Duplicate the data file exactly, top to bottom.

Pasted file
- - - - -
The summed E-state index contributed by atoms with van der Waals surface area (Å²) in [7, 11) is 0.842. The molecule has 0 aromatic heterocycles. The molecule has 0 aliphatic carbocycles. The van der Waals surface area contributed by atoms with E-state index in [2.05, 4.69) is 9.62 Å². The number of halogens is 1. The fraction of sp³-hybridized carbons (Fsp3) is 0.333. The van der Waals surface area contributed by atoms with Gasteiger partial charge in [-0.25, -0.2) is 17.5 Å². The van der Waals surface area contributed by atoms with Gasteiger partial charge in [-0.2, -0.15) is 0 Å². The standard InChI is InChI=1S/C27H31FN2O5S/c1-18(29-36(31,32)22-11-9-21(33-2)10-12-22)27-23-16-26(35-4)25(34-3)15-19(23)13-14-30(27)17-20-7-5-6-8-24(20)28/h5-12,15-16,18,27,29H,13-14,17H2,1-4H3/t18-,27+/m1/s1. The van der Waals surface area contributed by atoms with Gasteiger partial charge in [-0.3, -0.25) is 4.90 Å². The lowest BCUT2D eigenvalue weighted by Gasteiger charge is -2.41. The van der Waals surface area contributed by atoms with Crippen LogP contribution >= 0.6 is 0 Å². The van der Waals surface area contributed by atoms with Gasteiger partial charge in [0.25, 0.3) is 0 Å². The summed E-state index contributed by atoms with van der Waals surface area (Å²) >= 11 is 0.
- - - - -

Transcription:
The summed E-state index contributed by atoms with van der Waals surface area (Å²) in [7, 11) is 0.842. The molecule has 0 aromatic heterocycles. The molecule has 0 aliphatic carbocycles. The van der Waals surface area contributed by atoms with E-state index in [2.05, 4.69) is 9.62 Å². The number of halogens is 1. The fraction of sp³-hybridized carbons (Fsp3) is 0.333. The van der Waals surface area contributed by atoms with Gasteiger partial charge in [-0.25, -0.2) is 17.5 Å². The van der Waals surface area contributed by atoms with Gasteiger partial charge in [-0.2, -0.15) is 0 Å². The standard InChI is InChI=1S/C27H31FN2O5S/c1-18(29-36(31,32)22-11-9-21(33-2)10-12-22)27-23-16-26(35-4)25(34-3)15-19(23)13-14-30(27)17-20-7-5-6-8-24(20)28/h5-12,15-16,18,27,29H,13-14,17H2,1-4H3/t18-,27+/m1/s1. The van der Waals surface area contributed by atoms with Gasteiger partial charge in [-0.3, -0.25) is 4.90 Å². The lowest BCUT2D eigenvalue weighted by Gasteiger charge is -2.41. The van der Waals surface area contributed by atoms with Crippen LogP contribution >= 0.6 is 0 Å². The van der Waals surface area contributed by atoms with Gasteiger partial charge in [0.25, 0.3) is 0 Å². The summed E-state index contributed by atoms with van der Waals surface area (Å²) >= 11 is 0.